Three Scientists Created a Rechargeable World, Win Nobel Prize

October 09, 2019

On Wednesday, three scientists were awarded the Nobel Prize in Chemistry for their work developing lithium-ion batteries.

In a complex, electrochemical process, lithium-ion batteries deliver power to many of the devices people use every day. They are in the mobile phone in your pocket, on your desk in the laptop beside you and in the electric car you drive on your commute.

Binghamton University professor M. Stanley Whittingham, John Goodenough and Akira Yoshino will share the award for their revolutionary work.

It began in the 1970s during the oil crisis, in a search for fossil fuel-free energy technologies. Today, work is still being done to increase the efficiency of these batteries and move closer to that goal.

What is a lithium-ion battery?

Lithium-ion batteries are rechargeable power sources that are used in portable devices like mobile phones and laptops, as well as electric cars, wind and solar energy storage.

According to the Department of Energy, a lithium-ion battery has an anode and cathode — or electric conductors we know as the “-” and “+” ends of a battery — that store lithium, an electrolyte and separator that helps in the distribution of lithium ions through the battery, and collectors for positive and negative electrical currents.

When a lithium-ion battery discharges, a flow of ions is created from the anode to the cathode, generating the necessary power.

When you charge the battery, the flow reverses from the cathode to the anode.

Lithium-ion batteries are lighter and last longer than commonly used alkaline batteries — they can be charged hundreds of times without performance deterioration — and they can perform even in extreme temperatures.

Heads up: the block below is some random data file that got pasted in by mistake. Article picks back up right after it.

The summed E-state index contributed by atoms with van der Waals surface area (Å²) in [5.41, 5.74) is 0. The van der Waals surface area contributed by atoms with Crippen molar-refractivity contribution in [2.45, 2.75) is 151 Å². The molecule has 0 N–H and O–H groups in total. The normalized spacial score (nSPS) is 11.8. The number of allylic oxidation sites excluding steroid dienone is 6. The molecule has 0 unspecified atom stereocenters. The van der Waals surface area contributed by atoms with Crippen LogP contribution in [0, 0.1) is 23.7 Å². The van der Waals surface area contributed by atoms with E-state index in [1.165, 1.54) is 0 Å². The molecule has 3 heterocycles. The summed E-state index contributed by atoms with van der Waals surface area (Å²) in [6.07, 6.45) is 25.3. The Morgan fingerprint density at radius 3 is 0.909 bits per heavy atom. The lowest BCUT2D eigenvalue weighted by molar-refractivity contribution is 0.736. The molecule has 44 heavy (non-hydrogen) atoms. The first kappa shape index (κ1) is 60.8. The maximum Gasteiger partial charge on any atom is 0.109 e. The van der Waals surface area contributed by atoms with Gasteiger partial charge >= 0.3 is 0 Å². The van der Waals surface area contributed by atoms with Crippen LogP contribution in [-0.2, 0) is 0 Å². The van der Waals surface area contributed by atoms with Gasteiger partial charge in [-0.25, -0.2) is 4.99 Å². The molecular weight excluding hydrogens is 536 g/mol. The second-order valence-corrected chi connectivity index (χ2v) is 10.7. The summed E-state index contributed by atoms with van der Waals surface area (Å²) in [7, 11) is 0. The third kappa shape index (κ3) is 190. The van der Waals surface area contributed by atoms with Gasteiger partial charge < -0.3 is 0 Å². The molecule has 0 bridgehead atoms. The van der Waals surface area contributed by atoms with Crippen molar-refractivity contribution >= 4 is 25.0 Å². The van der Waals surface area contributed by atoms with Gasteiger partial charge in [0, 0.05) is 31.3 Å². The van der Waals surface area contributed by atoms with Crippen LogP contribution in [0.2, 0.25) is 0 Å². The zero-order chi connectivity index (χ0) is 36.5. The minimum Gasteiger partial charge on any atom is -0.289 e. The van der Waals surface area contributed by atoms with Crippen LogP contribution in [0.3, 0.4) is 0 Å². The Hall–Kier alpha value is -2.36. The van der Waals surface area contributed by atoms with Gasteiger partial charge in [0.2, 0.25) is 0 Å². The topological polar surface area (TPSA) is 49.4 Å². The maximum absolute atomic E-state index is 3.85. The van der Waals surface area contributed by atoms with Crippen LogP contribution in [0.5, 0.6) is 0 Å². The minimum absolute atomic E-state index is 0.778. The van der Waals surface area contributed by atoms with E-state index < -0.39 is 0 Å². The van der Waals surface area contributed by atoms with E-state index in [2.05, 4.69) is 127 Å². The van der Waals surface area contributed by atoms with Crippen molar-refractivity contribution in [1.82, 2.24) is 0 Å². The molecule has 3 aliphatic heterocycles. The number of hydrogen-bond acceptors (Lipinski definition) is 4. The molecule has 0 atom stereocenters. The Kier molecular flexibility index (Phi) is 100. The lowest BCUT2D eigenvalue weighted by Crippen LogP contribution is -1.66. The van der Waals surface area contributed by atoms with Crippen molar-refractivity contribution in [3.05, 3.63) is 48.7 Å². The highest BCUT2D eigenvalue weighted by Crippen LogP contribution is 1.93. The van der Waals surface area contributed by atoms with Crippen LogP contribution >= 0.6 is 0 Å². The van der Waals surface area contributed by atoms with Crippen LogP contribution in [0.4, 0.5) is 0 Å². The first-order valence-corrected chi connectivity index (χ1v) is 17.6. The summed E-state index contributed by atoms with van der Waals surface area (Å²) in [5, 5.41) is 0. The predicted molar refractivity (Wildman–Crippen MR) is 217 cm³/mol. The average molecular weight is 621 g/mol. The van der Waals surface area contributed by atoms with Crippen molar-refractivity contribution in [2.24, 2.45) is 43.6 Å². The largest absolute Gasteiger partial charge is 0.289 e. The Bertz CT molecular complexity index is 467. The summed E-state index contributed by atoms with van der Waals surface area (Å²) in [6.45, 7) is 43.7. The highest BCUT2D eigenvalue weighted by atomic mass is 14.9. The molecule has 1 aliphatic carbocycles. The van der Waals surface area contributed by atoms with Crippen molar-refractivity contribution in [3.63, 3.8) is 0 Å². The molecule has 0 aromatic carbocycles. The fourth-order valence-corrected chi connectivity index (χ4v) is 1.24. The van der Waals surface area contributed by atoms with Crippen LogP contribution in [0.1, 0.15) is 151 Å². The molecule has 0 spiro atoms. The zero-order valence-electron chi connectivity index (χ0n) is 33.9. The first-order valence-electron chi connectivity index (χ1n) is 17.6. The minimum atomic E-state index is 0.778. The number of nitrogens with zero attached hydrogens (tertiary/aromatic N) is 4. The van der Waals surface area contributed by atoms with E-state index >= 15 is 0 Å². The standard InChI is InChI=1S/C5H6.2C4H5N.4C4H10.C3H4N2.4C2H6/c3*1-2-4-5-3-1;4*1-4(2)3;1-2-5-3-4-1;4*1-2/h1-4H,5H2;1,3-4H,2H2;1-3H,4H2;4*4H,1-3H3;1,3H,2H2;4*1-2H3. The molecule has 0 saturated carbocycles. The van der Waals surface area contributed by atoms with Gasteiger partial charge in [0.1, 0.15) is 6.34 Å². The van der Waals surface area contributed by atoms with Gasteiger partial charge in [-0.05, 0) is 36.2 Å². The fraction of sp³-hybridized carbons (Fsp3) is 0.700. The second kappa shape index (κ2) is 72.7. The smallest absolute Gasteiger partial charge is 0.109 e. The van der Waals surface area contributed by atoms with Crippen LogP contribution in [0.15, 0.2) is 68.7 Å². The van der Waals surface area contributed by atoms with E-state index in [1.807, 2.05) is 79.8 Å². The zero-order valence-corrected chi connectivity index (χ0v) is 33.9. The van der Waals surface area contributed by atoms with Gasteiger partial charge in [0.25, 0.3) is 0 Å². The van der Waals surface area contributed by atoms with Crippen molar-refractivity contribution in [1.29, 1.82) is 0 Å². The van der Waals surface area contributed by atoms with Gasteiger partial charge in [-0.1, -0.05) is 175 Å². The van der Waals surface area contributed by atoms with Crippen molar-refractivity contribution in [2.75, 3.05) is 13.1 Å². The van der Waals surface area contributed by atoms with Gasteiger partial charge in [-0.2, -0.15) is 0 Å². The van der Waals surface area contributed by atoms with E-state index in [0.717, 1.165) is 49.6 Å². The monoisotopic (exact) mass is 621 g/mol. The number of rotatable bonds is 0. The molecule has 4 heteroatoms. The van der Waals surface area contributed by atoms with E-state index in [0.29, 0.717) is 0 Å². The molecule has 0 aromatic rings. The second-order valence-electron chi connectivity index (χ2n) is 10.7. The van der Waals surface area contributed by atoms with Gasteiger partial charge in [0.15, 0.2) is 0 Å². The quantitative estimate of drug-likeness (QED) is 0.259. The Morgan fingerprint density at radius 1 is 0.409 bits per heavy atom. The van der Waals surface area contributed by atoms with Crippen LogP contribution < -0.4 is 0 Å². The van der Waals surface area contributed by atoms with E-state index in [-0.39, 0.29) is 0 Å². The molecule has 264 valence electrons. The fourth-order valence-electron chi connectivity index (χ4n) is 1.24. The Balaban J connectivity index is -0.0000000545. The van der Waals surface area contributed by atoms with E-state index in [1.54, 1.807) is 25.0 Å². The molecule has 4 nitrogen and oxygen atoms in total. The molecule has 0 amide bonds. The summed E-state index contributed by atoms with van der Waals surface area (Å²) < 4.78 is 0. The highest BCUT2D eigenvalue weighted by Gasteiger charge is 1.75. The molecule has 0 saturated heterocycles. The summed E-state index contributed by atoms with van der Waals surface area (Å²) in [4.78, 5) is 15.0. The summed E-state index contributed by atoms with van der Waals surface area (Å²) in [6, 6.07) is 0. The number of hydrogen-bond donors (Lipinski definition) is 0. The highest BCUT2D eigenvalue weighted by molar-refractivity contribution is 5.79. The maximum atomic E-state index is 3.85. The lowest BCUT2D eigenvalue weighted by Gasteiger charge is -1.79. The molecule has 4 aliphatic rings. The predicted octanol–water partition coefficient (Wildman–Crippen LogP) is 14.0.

In the early ’70s, Whittingham used lithium titanium sulfide to create the first functional lithium battery. Then, in 1980, John Goodenough (University of Texas at Austin) came up with the idea of using lithium cobalt oxide. In 1985, Akira Yoshino (Asahi Kasei Corp. and Meijo University) produced the first commercially viable lithium-ion battery using petroleum coke.

How is a lithium-ion battery used?

As the battery is being discharged, lithium ions are inserted into the lithium-based cathode. As the battery charges, lithium ions are removed from the layers of cathode.

“It’s like putting jam in a sandwich,” Whittingham said in a 2015 interview with the Press & Sun-Bulletin. “In the chemical terms, it means you have a crystal structure, and we can put lithium ions in, take them out, and the structure’s exactly the same afterwards. We retain the crystal structure.”

That’s what allows lithium-ion batteries to keep charging and recharging.

Why does this research matter?

Lithium-ion batteries are powering everything from portable electronics to electric cars these days. They are in iPhones, laptops and home generators. They can also store energy from solar and wind power.

And there is room for more advancement, to harness more power in the same size battery.

Unlike hybrid cars, which typically use nickel-metal hydride batteries, electric cars use higher-performance lithium-ion batteries. Their high power-to-weight ratio, energy efficiency and temperature control are particularly useful for transportation purposes, according to the U.S. Department of Energy.

In the future, lithium-ion batteries could help electric cars run more efficiently, traveling farther distances on a single charge. It means more powerful, longer-lasting portable device batteries without increasing their size.

And, according to the Royal Swedish Academy of Sciences, who awarded the trio the 2019 Nobel Prize in Chemistry, lithium-ion batteries have laid the foundation of a wireless, fossil fuel-free society, “and are of the greatest benefit to humankind.”

Borrelli, Katie Sullivan. (2019). “How Nobel Prize winners’ lithium-ion battery research impacts everyday life”. Retrieved from